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Campaigner stows away to save Adelaide from the wrecker


The Adelaide in her glory. She was built in 1864.
Image: Historic Ship Prints

Yesterday, Maritime campaigner Peter Maddison stowed away on the Adelaide, the Wearside's most historic ship, to save her from the wrecker's yard.

A city councillor and chairman of the Sunderland City of Adelaide Recovery Foundation (Scarf), Maddison is holding a one-man protest to highlight the plight of the 150-year-old Wear-built clipper ship, which is now marked for destruction. He believes she can be restored while simultaneously inspiring young people, giving them skills in restoring her and creating jobs.

Like the Cutty Sark, which recently barely survived a devastating fire, the Adelaide has timber planking on a wrought iron frame. The composite method provided the structural strength of an iron ship combined with the insulation of a timber hull. She was fast, and spent years making annual runs to and from South Australia.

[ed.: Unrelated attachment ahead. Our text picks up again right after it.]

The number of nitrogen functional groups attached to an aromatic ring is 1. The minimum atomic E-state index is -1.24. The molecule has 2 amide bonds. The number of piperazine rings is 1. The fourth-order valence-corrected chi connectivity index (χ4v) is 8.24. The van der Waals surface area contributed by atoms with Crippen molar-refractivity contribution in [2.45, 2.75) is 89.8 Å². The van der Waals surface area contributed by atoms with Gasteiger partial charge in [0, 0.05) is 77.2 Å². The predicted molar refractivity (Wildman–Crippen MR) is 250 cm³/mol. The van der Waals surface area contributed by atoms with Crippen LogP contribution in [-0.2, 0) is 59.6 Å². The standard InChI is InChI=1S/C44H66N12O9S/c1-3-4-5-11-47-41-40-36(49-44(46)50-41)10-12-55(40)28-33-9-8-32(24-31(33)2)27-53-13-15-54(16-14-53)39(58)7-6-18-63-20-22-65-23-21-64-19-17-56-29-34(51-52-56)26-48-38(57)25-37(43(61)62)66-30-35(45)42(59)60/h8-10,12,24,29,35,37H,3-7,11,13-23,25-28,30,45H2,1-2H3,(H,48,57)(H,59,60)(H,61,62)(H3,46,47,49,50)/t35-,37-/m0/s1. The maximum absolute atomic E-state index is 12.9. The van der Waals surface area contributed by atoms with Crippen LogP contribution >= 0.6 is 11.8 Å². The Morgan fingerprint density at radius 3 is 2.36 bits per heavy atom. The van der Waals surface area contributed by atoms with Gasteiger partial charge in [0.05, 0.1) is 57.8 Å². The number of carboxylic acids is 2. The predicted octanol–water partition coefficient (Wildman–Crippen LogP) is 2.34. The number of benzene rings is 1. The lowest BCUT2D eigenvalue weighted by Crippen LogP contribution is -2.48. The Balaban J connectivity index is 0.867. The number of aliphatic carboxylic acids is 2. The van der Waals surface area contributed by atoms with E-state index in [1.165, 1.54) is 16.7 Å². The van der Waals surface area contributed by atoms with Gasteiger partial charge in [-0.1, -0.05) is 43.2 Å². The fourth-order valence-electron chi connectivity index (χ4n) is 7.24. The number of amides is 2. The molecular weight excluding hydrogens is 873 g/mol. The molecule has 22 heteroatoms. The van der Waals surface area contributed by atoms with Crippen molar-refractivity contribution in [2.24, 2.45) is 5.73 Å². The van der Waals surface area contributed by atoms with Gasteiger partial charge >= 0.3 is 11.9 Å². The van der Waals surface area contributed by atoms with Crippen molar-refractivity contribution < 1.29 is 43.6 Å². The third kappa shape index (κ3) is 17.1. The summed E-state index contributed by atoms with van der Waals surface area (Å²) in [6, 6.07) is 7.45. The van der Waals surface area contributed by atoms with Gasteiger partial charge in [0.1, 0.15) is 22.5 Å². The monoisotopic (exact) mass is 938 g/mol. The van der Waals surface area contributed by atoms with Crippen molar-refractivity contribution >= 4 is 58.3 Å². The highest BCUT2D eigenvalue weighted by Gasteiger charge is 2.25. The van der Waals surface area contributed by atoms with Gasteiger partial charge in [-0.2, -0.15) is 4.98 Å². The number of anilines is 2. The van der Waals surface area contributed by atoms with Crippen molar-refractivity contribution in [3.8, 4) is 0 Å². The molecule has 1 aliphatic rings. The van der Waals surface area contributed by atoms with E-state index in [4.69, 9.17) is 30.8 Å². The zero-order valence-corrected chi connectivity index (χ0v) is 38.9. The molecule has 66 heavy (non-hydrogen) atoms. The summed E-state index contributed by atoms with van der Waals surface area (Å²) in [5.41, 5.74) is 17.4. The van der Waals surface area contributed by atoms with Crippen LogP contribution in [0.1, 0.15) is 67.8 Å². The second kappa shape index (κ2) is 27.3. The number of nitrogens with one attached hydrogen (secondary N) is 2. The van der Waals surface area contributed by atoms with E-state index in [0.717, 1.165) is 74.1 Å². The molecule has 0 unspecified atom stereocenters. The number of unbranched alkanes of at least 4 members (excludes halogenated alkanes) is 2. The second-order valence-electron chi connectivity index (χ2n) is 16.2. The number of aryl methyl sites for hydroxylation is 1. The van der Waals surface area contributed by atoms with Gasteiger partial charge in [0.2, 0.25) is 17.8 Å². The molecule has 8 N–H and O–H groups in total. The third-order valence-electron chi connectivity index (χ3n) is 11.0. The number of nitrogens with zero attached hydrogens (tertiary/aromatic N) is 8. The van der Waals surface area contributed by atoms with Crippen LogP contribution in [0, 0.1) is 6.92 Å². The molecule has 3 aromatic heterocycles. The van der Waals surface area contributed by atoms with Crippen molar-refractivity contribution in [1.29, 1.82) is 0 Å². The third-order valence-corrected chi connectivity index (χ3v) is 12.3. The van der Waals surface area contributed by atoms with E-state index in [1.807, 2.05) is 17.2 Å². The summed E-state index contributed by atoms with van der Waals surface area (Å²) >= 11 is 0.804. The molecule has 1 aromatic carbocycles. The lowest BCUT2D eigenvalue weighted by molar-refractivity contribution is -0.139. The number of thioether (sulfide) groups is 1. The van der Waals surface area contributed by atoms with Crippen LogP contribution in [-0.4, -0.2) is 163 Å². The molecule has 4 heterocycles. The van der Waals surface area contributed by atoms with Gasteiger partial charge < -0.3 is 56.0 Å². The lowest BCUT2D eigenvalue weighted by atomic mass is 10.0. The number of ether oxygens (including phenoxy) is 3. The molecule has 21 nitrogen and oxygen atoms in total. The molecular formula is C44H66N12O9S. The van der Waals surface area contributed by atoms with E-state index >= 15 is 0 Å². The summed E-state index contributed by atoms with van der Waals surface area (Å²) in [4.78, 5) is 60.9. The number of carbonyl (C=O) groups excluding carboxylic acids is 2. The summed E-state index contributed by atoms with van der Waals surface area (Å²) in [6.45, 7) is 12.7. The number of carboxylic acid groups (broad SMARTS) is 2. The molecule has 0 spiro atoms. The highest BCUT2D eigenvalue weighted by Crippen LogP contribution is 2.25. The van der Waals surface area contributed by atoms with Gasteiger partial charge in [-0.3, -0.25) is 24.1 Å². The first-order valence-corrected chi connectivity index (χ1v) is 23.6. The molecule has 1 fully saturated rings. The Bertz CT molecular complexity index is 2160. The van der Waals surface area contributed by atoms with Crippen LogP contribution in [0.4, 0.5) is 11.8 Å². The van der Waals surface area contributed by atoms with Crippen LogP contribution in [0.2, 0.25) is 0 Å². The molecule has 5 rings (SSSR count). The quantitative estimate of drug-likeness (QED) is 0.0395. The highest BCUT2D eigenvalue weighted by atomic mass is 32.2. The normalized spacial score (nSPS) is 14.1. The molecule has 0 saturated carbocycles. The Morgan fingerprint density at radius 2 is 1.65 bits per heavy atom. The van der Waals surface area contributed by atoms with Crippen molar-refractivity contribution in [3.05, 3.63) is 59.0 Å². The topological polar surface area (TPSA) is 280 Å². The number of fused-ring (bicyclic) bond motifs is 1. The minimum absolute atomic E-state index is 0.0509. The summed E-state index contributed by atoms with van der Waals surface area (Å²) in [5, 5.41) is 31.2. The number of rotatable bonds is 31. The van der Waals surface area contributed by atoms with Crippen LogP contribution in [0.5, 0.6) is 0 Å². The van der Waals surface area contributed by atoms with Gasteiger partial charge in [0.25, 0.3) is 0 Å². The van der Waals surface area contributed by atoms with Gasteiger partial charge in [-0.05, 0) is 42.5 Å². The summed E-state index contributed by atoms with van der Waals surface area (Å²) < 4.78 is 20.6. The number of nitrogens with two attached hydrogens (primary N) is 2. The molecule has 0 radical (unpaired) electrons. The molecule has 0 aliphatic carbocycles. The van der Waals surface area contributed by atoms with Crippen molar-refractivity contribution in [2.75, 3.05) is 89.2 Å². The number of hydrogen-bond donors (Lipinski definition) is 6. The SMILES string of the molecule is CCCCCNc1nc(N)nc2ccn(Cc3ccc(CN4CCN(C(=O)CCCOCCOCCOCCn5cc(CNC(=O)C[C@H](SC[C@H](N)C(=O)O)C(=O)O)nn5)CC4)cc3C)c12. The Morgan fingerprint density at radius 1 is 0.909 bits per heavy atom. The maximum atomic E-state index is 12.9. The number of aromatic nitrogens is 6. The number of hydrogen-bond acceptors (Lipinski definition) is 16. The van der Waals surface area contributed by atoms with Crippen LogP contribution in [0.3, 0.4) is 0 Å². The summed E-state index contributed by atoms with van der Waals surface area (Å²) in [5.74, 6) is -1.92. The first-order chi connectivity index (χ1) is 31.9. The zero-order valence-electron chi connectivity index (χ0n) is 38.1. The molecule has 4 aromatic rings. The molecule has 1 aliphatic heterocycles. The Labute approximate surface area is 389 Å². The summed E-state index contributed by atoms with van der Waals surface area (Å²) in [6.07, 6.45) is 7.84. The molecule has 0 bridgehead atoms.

Researchers have estimated that a quarter of a million South Australians can trace their origins to passengers on the City of Adelaide. (Wikipedia)

Many have tried to save her from being demolished, including the Scottish Maritime Museum, HRH the Duke of Edinburgh, Aidelaide, Australia, and the Australian government, but plans to restore her have been unsuccessful, and funds are drying up.

Good luck, Peter.

Comments (1)


Had it not been for Oliver Wendell Holmes'
"Aye, tear her tattered ensign down..." we would long ago have lost our Constitution. We can be terribly careless with our heritage. My added good luck to Peter.

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